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Yes, the Aircraft Carrier Is Still Viable

in In Depth

Reuters // The aircraft carrier USS George H.W. Bush (CVN 77) transits the Gulf of Aden in this U.S. Navy handout picture taken Oct. 23, 2014.Michael Carl Haas (The Diplomat) — Over the last several months, the debate about the future of the United States’ nuclear-powered carrier (CVN) fleet has picked up speed again, with several major contributions coming from both sides of the aisle.

Back in October, Seth Cropsey, Bryan McGrath, and Timothy Walton published their very detailed take on how to keep the carrier weapon system in the game.

Not long after, well-known carrier critic Jerry Hendrix followed up on his earlier thinking on the subject in Retreat from Range: The Rise and Fall of Carrier Aviation. Most recently, Kelley Sayler contributed a study on the Growing Threat to U.S. Aircraft Carriers. The issue was also discussed at length in House Armed Services Committee hearings on February 11, 2016.

Analysis: What Indonesia Knows About Blocking the Islamic State

in Analysis

Anwar Mustafa/AFP/Getty Images // Relatives and mourners arrive for the funeral of a terror attack victim at a cemetery in Boyolali, Indonesia's central Java island, on January 17, 2016.Joshua Kurlantzick (Bloomberg) — In the wake of last week's attacks in Jakarta, which killed seven people, fears are growing that the largest Muslim-majority nation in the world is going to be hit by a wave of Islamic State-linked bombings and shootings.

The potential for mayhem seems obvious. Indonesia’s open society and high social media penetration make it easy for young Indonesians to access Islamist sites and Facebook pages, and the Sunni Muslim insurgency has released several videos in Indonesian in an apparent recruiting effort.

Indonesia is a country of thousands of islands, with porous borders and many soft targets: The militants launched bombs and opened fire in broad daylight in one of the busiest neighborhoods in Jakarta.

Let’s Not Give Suicide Bombers So Much Credit—Sometimes They Have No Strategy

in In Depth

Reuters // A man leads an injured boy by the hands after the suicide attack in Jalalabad, Afghanistan.Simon Cottee (The Atlantic) — In his edited collection on “suicide missions,” the sociologist Diego Gambetta described his childhood admiration for Pietro Micca, a solider in the artillery regiment of the Duke of Savoy in what is now northern Italy.

“In 1706, as the French were besieging Turin,” Gambetta wrote, Micca “realized that a party of the besiegers had succeeded in penetrating the network of tunnels that were part of the city citadel, and would have no doubt been able to take it.”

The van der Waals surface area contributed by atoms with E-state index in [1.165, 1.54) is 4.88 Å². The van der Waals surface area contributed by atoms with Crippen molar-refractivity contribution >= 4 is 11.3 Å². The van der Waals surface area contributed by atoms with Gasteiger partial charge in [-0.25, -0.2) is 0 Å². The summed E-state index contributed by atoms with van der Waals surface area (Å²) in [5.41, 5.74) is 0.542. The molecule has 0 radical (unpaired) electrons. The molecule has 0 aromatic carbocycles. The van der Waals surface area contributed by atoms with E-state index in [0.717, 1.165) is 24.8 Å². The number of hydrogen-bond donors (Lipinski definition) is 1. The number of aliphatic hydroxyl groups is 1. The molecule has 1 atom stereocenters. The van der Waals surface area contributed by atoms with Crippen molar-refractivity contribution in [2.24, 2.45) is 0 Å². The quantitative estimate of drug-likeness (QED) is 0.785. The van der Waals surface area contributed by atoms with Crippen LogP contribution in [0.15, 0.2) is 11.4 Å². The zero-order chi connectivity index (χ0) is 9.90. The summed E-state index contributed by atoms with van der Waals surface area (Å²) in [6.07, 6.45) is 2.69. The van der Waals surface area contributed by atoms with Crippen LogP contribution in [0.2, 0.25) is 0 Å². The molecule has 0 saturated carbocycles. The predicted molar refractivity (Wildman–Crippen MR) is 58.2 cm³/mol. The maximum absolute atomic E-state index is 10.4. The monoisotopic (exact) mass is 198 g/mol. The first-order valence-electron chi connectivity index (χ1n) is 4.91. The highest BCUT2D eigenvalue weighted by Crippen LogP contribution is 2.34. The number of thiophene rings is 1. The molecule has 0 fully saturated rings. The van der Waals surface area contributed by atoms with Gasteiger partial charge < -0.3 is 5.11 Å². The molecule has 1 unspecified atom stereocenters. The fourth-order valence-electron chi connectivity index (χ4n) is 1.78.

Instead of trying to save himself, Micca heroically fought back, sacrificing himself for his comrades and city: “Despite having too short a fuse to run away in time, Micca ordered his companion to go before blowing himself up with a few barrels of gunpowder so as to destroy and block the tunnels.”

Analysis: ISIS' Next Target

in Analysis

tephanie Keith/Reuters // People gather at a makeshift memorial for the victims of the Belgium attacks in Brussels, in Union Square in the Manhattan borough in New York, March 22, 2016.Robin Simcox (Foreign Affairs) — The recent attacks in Brussels show that terrorists’ ability to strike at the heart of Europe remains apparently undiminished. Early reports suggest a death toll of around 31, with more than 100 injured. The Islamic State (ISIS) has claimed responsibility for the attack.

Belgium may seem an unlikely hub of jihadism, but despite being a small and peaceful nation, Belgian connections to militancy are long established.

In the 1990s, bullets and guns made their way from local jihadi crooks in Brussels to the Groupe Islamique Armé, Algerian terrorists aiming to establish an Islamic state in Algeria. Throughout that decade, a smattering of Belgian residents headed off to fight in various foreign conflicts, including the one in Chechnya.

Analysis: The Sun Sets on Libya Dawn

in Analysis

Roberto Schmidt/AFP/Getty Images // Libyan rebels are silhouetted at sunset on March 7, 2011. Three years later, an Islamist coalition would mount another revolt meant to topple the country's newly elected government.Stratfor — For the Islamist government in Tripoli, the arrival of a new unity government in the Libyan capital spells the beginning of the end of its hold on power. The General National Congress, or GNC, has controlled Tripoli since the violent Libya Dawn uprising in 2014.

Now a newly formed unity government is ready to take over the country, and the GNC is more or less powerless to oppose it. After months of organizing in Tunis, the unity Government of National Accord (GNA) entered Libya's capital March 30.

Less than 48 hours later, the prime minister of the GNC, Khalifa Ghwell, finally rescinded his threats to violently force the new government out and fled to his hometown, the coastal city of Misrata.

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